ELAM: Brinksmanship: Trump’s tariff strategy, ‘the new energy realism,’ and grasping oil prices

This column has addressed the tariff issue before it became the mainstream topic it is today. I will grant that the Smoot Hawley tariffs were across the board on near everything, so far President Trump has singled out steel (25%) and aluminum (10%). It is still not clear whether this applies to the raw metal, partially finished goods or a final product.

Apparently the Art of the Deal is emerging; there is a pattern here, as Stuart Varney observed on his television show this week. President Trump makes an out of the ballpark, far reaching announcement. The targets of the policy react in alarm. Then Trump retreats a bit, apparently gearing down for a more realistic compromise.

After announcing there would be no compromise, everyone would pay the tariffs, Trump promptly reversed course, exempting Canada and Mexico. But then The Treasury Secretary cautioned that would depend on whether the NAFTA negotiations were successfully concluded.

Some 109 Republicans signed a letter opposing the tariffs followed by a few dozen Democrats. Other countries are already planning ‘targeted tariffs to get the attention of Republican lawmakers. For example, rumor has it that countries may impose import duties on Harley Davidson motorcycles made in Paul Ryan’s home state of Wisconsin. Ditto for Kentucky bourbon from Mitch McConnell’s state.

The Man Behind Trump’s Tariffs, WSJ today

Now, Mr. Cohn has resigned. After lobbying by Mr. Navarro, the president on Thursday signed proclamations imposing heavy tariffs on steel and aluminum. White House officials say Mr. Navarro is in the running to replace Mr. Cohn, who fought against the tariffs. Next on the president’s trade agenda are possible sanctions on China for intellectual-property violations—a longtime goal of Mr. Navarro, who came to candidate Trump’s attention with his anti-Beijing books.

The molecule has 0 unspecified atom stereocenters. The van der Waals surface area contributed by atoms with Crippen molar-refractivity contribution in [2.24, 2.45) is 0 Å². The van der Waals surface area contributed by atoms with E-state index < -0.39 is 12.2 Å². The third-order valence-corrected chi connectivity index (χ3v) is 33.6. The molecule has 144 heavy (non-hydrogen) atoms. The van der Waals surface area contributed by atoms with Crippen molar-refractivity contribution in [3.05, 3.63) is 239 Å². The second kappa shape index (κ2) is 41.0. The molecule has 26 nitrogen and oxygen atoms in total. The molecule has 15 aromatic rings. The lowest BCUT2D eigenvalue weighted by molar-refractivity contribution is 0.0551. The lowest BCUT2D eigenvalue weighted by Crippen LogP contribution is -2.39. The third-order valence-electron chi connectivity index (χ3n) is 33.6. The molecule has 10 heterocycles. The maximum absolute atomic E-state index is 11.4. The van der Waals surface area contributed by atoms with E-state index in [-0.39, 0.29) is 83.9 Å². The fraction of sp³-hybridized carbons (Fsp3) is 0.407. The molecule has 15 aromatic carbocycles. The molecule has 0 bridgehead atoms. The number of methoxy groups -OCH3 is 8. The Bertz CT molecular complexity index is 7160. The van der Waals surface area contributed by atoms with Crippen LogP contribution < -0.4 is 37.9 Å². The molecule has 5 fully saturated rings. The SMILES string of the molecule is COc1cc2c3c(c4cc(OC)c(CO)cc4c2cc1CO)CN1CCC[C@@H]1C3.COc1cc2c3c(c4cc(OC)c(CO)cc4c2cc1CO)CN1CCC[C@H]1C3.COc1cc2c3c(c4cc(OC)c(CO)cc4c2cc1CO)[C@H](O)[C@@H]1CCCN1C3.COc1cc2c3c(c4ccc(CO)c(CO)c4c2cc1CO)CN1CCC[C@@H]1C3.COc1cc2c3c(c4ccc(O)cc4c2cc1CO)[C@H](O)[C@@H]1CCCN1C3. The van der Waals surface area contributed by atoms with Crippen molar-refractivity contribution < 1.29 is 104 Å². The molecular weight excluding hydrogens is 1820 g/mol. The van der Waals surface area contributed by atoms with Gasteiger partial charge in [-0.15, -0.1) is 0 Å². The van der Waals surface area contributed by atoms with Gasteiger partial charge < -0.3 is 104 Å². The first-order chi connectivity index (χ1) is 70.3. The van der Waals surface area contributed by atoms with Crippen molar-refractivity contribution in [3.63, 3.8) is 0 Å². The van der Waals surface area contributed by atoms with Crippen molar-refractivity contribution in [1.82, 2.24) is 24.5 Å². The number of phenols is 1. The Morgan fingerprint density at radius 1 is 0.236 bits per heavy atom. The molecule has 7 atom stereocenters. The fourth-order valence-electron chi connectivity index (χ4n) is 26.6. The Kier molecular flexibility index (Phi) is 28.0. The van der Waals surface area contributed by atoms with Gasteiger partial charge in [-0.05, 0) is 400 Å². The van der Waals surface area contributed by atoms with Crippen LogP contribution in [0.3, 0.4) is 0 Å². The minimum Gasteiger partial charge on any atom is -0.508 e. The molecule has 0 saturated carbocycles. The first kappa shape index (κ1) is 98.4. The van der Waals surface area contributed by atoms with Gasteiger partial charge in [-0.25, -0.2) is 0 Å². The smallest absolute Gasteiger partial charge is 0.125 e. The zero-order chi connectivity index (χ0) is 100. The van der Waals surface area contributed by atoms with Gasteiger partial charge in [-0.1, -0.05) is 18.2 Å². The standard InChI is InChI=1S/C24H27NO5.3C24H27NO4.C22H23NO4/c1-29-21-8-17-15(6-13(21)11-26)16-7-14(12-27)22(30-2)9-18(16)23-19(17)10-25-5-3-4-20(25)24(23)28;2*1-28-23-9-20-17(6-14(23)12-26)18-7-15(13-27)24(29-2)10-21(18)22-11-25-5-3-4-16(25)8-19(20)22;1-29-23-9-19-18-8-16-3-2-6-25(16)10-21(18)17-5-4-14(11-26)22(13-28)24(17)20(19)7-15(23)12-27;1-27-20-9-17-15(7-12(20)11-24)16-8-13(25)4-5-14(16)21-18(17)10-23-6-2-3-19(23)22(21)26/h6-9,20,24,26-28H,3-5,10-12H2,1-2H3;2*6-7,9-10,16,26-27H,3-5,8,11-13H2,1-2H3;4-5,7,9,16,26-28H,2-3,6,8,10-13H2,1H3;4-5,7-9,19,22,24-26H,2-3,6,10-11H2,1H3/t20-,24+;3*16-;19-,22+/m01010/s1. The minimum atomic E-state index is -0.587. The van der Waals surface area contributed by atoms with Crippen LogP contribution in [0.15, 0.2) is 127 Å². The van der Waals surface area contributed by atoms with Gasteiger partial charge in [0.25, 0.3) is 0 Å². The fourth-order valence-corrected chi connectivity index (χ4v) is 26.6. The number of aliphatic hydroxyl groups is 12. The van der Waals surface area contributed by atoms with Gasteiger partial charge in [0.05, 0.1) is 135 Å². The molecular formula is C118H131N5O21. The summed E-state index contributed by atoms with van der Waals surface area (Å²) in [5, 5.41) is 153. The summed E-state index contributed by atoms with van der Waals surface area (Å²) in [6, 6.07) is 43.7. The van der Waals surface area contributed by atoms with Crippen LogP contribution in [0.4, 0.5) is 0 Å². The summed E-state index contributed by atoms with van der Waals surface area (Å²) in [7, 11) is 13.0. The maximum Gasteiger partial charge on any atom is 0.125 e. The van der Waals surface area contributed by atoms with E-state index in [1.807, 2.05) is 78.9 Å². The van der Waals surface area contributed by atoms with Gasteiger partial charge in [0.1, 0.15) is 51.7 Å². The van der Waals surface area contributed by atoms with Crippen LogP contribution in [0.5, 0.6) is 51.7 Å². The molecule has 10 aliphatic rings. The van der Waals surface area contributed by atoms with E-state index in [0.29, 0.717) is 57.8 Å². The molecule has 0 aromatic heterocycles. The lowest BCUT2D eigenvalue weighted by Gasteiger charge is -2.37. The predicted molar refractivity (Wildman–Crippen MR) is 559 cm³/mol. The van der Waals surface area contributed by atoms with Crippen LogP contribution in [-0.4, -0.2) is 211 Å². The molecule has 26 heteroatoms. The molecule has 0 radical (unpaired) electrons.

There is no question that China has completely disregarded intellectual property laws. Both music and movie discs are openly on display with no royalties paid to the U.S.. But with China only providing 2.2% of U.S. Steel, will a tariff get China’s attention?

And Trump at least has North Korea talking, which is what they do best rather than behaving. But we can at least be sure Trump will not have the same naivety that characterized past administrations. Attempts to bribe the North Koreans from their nuclear ambitions have all failed.

Meanwhile, former Texas Governor, now Energy Secretary Rick Perry, had his own announcements this week.

“Secretary of Energy Rick Perry announced a national energy policy that he dubbed “the new energy realism.” The tenets of this new approach, he said, were a belief in innovation rather than regulation and a warm embrace of the fossil fuels that scientists believe are responsible for climate change.”

Texas Monthly website reporting on Perry’s talk at the CERAWeek annual energy conference

The Obama administration ran away from fossil fuels, the Trump administration embraces them. Perry called the view pessimistic. He noted a billion people around the world still lack access to electricity. He said it was a moral responsibility for the USA to substantially reduce that number in the future.

He rejected the Paris Agreement as harmful to economic growth in developing countries. Instead he called for a global alliance which would embrace affordable fossil fuels. Actually the photographs of miserable air quality in China where citizens must wear face masks suggests the Chinese have done just that.

Perry has a unique alternative to walling off the Houston Ship channel from future hurricanes. Instead he suggested building refineries in Appalachia near the Marcellus and Utica formations. This would be in the heart of Trump country and a boost for the Rust Belt economy.

Oil prices are stuck in the low 60s still needing to surmount the previous $66-67 highs to regain a bull footing. Shares of Apache have tumbled to $34. The XES energy service ETF is a mere $2.50 above it 2009 low. Over the last two years it has double bottomed at $12.50 which was the 2009 low. We will report on any uptick in the moving averages that might suggest a recovery.

Follow Dennis at http://www.themarketperspective.com.